Tuesday, December 29, 2009

BTI Graduation


The weekend before Christmas I had the chance to go back to Les Cayes to help with the graduation at BTI…or The Bishop Tharp Business and Technology Institute.

In an earlier post I wrote about what a great program BTI is and how it helps train students in job skills like business and computer sciences to help them get jobs. The last time I was there I got to listen in on a seminar about Entrepreneurship and particularly a discussion about ways to reuse water bottles. You can find used water bottles thrown everywhere. It was so exciting to hear these students think outside the box and come up with ways to support themselves, help their families and even grow and strengthen Haiti’s economy. So needless to say I was happy to help out with the graduation.

I also got to help with a kids Christmas party. BTI offers English classes to kids in Les Cayes and this was their holiday party. Santa even came and each kid got a present and I got to make the placemats!

Here are some pics from the Christmas Party and the Graduation.

































Thursday, December 17, 2009

Playing Catch Up

I’m sorry that it has been so long since the last time that I wrote. It has been a very busy few weeks. Here are some of the things I have been up to

Trip to Les Cayes, Okay…
In November I had a chance to go to Les Cayes…or rather OKay which is what most Haitians, I am told, call it. Apparently it was called OKay and then the French made it Les Cayes…I’m not to clear on the details…Anyway I went there.I was excited because I knew during the trip I would get to visit the town of Torbeck. About 20ish years ago my church back home had a relationship with the church and school there and I was excited to be able to see it. And lets be honest, I was also excited because it meant I got to leave Port au Prince for awhile. The drive to Cayes was beautiful with the mountains and driving along the ocean…Haiti’s landscape is a truly amazing.

Anyway in Cayes I was working with a bunch of American partners that were visiting the area, particularly a group from a church in Atlanta that was looking to begin a relationship with some sort of project in Cayes. The group was there to get a better understanding of Haiti, of Cayes and see what project would best fit their parish. It was wonderful to be able to spend time with these people and help them in their search. Spending time with them also meant that I got to see a bit more of the area than I may have normally…It also included a trip to the beach at Port Salut and my first time eating Lobster (So good!)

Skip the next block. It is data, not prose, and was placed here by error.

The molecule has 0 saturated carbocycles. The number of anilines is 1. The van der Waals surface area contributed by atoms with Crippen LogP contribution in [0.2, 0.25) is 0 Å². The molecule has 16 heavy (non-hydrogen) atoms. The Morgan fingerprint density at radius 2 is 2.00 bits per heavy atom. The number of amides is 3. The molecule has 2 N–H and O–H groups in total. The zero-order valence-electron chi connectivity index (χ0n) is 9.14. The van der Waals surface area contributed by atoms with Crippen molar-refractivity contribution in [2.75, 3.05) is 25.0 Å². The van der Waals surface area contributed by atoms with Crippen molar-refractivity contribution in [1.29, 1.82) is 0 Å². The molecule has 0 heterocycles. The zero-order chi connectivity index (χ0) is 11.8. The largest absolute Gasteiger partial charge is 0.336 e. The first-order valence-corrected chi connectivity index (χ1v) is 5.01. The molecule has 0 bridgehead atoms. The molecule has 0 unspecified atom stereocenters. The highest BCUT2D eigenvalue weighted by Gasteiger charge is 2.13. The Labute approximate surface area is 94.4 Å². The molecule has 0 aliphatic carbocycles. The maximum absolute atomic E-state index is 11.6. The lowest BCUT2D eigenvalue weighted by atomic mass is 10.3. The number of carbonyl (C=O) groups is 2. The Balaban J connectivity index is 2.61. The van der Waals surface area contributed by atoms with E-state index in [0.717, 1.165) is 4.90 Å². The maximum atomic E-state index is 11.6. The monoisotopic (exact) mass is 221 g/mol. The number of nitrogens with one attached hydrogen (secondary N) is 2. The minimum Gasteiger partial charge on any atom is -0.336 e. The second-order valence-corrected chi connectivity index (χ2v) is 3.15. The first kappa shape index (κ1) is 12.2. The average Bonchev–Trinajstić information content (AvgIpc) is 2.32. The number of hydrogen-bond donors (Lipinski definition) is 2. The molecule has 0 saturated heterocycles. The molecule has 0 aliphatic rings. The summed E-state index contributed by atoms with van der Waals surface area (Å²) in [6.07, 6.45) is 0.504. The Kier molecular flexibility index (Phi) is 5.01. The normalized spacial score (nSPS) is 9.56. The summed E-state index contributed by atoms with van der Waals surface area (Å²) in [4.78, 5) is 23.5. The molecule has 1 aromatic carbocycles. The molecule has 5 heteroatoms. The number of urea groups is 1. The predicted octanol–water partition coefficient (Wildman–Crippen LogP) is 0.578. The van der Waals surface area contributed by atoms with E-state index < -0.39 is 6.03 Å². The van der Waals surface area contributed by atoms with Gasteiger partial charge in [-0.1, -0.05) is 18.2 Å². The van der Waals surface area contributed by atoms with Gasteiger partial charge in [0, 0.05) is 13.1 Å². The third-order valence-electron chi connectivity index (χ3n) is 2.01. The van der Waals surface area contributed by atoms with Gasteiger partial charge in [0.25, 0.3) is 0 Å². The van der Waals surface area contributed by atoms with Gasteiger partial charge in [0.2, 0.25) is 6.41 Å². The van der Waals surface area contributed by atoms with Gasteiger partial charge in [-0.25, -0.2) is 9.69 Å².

Port Salut

Eating Lobster

I also learned more about 2 exciting projects that helped to give me hope for Haiti and re-energized me a bit. The first one is Maison de Naissance. It is a clinic that deals with Maternal Health and it has been able to do amazing things in the area. I also think it is not just the clinic but the nurses go out into the field to visit and educate women. From what I could gather it seemed to be a great organization that was taking a holistic approach to health and development and took into account local knowledge, which I appreciated. It is also cool because it is all run by nurses!


The second is BTI, The Bishop Tharp Institute of Business and Technology. It is kind of like a community college that the Episcopal Diocese of Haiti runs. It is exciting because it is training people in skills that are needed so that they can hopefully find jobs. I wish I could give you the percentage of students that find jobs after leaving but I forget the exact number…I do know that when considering the very high unemployment in Haiti, the number of students who do find jobs is impressive. If you want more information about BTI just let me know and I can get it for you.

The group from Atlanta also decided to partner with BTI and build a guesthouse. This will give housing for visiting partners, visiting professors and could potentially be housing for nursing students (the want to have nursing students train with Maison de Naissance). But if a guest house were to be built, the thought is that BTI will add a hospitality component to its curriculum…which is good because Haiti is currently trying to grow its tourism industry again.

I’m headed back out to Cayes this weekend to help with BTI’s graduation…I will let you know how it goes.

First Trip to Cité Soleil
Also in November I took my first trip to Cité Soleil…the first of what I hope will be more, but so far the timing hasn’t worked out. In case you didn’t know Cité Soleil has been called the biggest slum in the Western Hemisphere. While I was there I was helping with an organization called LAMP which is a clinic.


So I went not knowing what really to expect or what I was going to be doing…and I had heard a lot about Cité Soleil and not much of it was good. For example, I told someone I was going and they proceeded to tell me that the other week 5 people had been shot and killed…not really what you want to here before you go somewhere.

So I had those thoughts running through my head as I arrived at the clinic and as soon as I got there I was immediately thrown into preparing and distributing prescriptions to patients. And by that, I mean, that there was a table filled with bottles of medication and you tried to put the right amount of medication, into the right envelope as quickly as you could. But I have to say, somehow it all worked.